John Lennon’s Earliest Song For The Beatles Shows His Anguish
A Sensitive Soul
John Lennon struggled mentally and emotionally since his childhood, brought about by growing up without a solid family. Throughout The Beatles career in the ’60s, he wrote most of their classic hits – about the usual rock ‘n roll themes, love songs, or even about sleep. But one of his earliest compositions reflected his pain and anguish – making it something so personal to the legendary singer-songwriter.
With a plethora of well-loved tracks, “I Call Your Name” has often been overlooked and forgotten even by the most ardent Beatles fans.
He wrote this before The Fab Four was even formed. He first gave it to The Dakotas’ Billy J. Kramer but was unsatisfied with the arrangement so The Beatles made their own recording.
Lennon said, “That was my song. When there was no Beatles and no group. I just had it around. It was my effort as a kind of blues originally, and then I wrote the middle eight just to stick it in the album when it came out years later. The first part had been written before Hamburg even. It was one of my first attempts at a song.”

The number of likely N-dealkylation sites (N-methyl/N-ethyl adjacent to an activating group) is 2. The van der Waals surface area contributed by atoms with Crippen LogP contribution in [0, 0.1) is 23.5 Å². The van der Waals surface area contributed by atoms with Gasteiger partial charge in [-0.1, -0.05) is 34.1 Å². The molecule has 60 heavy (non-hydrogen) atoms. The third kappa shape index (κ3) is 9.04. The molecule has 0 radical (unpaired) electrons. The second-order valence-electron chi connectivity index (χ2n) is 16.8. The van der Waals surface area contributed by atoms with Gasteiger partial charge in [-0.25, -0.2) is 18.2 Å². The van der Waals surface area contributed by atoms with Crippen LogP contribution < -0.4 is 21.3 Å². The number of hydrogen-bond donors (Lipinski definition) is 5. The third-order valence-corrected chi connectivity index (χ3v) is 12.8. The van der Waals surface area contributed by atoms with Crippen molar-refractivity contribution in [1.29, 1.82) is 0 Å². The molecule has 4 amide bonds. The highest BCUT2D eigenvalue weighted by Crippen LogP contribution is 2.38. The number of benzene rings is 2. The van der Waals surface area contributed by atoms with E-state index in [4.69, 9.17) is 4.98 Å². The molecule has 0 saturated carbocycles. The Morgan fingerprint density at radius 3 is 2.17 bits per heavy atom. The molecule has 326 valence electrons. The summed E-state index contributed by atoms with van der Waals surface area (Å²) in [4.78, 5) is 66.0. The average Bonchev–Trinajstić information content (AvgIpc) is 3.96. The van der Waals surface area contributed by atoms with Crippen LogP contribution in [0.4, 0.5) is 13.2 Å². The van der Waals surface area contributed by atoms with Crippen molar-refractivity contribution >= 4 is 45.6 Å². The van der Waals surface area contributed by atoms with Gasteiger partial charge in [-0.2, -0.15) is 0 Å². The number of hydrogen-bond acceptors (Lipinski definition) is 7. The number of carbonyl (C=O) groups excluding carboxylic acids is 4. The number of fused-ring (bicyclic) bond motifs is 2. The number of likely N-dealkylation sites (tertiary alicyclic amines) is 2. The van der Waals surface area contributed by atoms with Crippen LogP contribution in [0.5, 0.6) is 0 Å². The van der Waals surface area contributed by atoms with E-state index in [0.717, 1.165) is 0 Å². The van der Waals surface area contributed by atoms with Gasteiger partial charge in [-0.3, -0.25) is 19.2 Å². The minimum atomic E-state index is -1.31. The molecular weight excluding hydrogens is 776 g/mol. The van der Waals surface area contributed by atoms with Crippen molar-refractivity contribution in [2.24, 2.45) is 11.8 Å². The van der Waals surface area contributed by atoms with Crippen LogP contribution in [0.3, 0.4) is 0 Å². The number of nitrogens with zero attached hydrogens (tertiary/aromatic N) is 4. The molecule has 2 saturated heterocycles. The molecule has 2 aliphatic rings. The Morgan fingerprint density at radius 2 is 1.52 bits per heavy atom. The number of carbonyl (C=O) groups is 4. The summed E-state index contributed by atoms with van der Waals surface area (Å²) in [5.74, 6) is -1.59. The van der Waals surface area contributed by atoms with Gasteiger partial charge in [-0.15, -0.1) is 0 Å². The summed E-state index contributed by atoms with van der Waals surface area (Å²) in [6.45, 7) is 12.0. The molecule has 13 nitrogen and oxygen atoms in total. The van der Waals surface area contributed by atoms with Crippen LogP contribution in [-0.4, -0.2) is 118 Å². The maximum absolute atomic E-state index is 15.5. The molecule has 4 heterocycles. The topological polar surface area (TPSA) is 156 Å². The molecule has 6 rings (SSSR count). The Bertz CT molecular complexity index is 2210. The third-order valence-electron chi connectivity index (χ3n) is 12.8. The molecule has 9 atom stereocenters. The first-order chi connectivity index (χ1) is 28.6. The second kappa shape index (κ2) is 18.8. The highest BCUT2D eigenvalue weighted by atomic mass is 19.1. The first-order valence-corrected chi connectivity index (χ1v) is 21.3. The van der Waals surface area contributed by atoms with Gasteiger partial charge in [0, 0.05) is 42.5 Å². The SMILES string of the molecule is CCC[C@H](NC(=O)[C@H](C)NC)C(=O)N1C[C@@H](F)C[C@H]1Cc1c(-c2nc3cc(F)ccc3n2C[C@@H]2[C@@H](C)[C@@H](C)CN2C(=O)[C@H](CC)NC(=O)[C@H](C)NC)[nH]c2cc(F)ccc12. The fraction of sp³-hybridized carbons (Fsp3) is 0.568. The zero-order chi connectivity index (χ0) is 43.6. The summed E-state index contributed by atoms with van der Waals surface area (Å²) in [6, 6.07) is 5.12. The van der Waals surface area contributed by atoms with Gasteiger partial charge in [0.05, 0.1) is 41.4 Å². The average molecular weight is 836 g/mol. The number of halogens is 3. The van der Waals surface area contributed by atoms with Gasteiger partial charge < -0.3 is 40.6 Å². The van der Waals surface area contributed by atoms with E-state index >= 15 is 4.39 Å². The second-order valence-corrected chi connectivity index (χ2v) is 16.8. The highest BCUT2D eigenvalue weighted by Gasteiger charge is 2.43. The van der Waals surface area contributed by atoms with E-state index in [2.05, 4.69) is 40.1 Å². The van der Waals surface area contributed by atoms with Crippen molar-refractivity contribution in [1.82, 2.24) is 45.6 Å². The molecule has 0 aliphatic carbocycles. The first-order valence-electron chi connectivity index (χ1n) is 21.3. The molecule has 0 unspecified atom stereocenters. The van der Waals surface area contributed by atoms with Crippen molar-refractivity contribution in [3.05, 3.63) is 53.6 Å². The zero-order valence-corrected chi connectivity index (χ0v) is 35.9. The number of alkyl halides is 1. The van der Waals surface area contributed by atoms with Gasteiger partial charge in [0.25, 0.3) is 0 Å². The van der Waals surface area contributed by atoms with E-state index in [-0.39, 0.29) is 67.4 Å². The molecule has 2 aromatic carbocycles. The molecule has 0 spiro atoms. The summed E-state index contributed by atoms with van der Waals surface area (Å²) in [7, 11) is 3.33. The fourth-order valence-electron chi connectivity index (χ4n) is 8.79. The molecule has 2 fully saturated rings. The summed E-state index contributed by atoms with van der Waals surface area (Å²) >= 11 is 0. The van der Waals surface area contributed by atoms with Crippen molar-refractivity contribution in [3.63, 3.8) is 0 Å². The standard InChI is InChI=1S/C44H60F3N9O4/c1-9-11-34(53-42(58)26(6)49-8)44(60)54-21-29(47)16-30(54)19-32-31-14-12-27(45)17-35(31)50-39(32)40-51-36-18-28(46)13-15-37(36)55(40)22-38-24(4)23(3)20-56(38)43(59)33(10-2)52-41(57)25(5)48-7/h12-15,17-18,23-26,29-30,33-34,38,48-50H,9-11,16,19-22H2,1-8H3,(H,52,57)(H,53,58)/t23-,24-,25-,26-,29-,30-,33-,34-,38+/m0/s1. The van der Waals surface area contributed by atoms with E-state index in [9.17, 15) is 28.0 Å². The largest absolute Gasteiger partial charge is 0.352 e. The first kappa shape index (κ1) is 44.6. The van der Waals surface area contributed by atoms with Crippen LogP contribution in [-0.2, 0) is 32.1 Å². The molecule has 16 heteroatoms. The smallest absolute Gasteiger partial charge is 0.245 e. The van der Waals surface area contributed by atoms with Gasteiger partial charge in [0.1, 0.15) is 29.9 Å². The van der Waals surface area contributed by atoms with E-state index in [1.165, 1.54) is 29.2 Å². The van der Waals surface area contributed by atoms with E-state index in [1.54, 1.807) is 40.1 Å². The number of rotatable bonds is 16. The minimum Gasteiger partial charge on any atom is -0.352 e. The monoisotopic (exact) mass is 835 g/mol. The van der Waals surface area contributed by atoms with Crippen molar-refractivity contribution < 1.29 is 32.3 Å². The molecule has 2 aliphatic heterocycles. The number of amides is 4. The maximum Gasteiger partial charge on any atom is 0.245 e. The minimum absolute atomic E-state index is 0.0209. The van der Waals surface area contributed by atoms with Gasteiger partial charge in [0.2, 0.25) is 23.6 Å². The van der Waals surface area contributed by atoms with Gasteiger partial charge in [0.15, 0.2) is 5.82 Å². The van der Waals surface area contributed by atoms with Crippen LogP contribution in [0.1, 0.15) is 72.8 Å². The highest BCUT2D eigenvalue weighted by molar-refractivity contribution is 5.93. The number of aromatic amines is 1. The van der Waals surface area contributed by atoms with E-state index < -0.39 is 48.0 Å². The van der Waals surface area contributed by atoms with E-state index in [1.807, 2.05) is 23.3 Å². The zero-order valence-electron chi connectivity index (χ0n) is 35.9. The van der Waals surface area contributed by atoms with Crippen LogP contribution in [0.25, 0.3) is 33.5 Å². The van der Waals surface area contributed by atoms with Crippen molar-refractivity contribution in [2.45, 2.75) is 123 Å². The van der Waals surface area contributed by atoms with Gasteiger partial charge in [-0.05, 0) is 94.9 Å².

View this post on Instagram
It was bandmate Paul McCartney who realized that Lennon may have let us in on his life – even just a little.
Macca recalled, “We worked on it together, but it was John’s idea. When I look back at some of these lyrics, I think, Wait a minute. What did he mean? ‘I call your name but you’re not there.’ Is it his mother? His father? I must admit I didn’t really see that as we wrote it because we were just a couple of young guys writing. You didn’t look behind it at the time, it was only later you started analysing things.”
Check out the song below.